How would we spot someone like Dr Shipman, what do we know of the psychology of a mass murderer?' was one of the many fascinating questions Claud Regnard was asked after his talks 'Assisted Dying - the Facts, the Evidence' in Douglas and Ramsey on May 16 and 17.
There were many parts of his presentations that came as a surprise to me.
Did you know, for example, that in no jurisdiction where assisted dying is legal is the process leading to death subject to any form of legal review, before the person is dead?
Or that records of deaths by assisted dying in Oregon are shredded after just one year, making later research impossible?
In fact. it seems there is a massive gap in data and evidence from these countries, with huge holes in record keeping. In Belgium nearly half of assisted deaths are never reported, partly so that doctors can avoid the paperwork associated with euthanasia. And nowhere has approved or researched the use of any drugs for this purpose.
It is natural that we all are concerned what our future might hold, as Woody Allen famously remarked: 'I'm not afraid of death; I just don't want to be there when it happens.'
And we hear some frightening stories of suffering to add fuel to that fire; so it was also interesting to see figures showing that natural death and assisted dying deaths actually had the same level of peacefulness.
As a palliative care medical consultant with many years of experience in Oxford and St Oswald's Hospice, Newcastle, Dr Regnard strove to correct many of the outdated views on poor symptom control for the dying.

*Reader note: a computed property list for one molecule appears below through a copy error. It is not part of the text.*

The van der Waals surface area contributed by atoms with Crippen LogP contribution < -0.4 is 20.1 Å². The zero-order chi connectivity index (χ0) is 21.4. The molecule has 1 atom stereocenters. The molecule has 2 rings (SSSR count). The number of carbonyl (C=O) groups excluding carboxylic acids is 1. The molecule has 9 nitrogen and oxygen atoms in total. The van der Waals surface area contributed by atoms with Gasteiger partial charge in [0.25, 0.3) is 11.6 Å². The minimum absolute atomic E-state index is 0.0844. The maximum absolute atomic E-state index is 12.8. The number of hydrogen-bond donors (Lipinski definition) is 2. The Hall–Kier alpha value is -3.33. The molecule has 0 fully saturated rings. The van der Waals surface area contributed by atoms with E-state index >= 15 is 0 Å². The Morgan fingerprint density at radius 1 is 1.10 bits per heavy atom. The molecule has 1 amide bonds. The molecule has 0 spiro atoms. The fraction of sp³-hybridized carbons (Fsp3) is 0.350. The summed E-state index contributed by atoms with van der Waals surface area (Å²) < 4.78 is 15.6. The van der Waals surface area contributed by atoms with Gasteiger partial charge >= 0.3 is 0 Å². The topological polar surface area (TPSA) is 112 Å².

But he did show that access to good palliative care across the British Isles is still very patchy indeed, and commented on the better position we have here on the Island with our excellent hospice.
Well at least the easy availability of assisted dying would reduce non-assisted suicide rates, won't it?
That would seem obvious, but no - sadly non-assisted suicides have not dropped in assisted dying jurisdictions.
So it won't be the solution to that problem, which was debated at length in Tynwald last week. And where could you draw the line between assisted suicide and suicide prevention?
One point hammered home by Dr Regnard was that assisted dying must never be part of health care. In countries with assisted dying, 98-99% of doctors will take no part in it.
So what about the ones that do?
Most report finding it emotionally traumatic.
But then we come back to that Shipman question.
Dr Regnard's talk
Some of the individual Canadian doctors euthanising people in Canada have already done more than 400 cases.
Nurses can do it there as well.
Whilst doctors and nurses are very poor at spotting depression or coercion by relatives, how about the reverse?
Subtle manipulation by doctors or nurses to get people to accept an assisted suicide? S
So what was the answer to the Shipman question?
Like so much around assisted dying, it seems we simply don't know.
This letter was first published in the Manx Independent of May 25.
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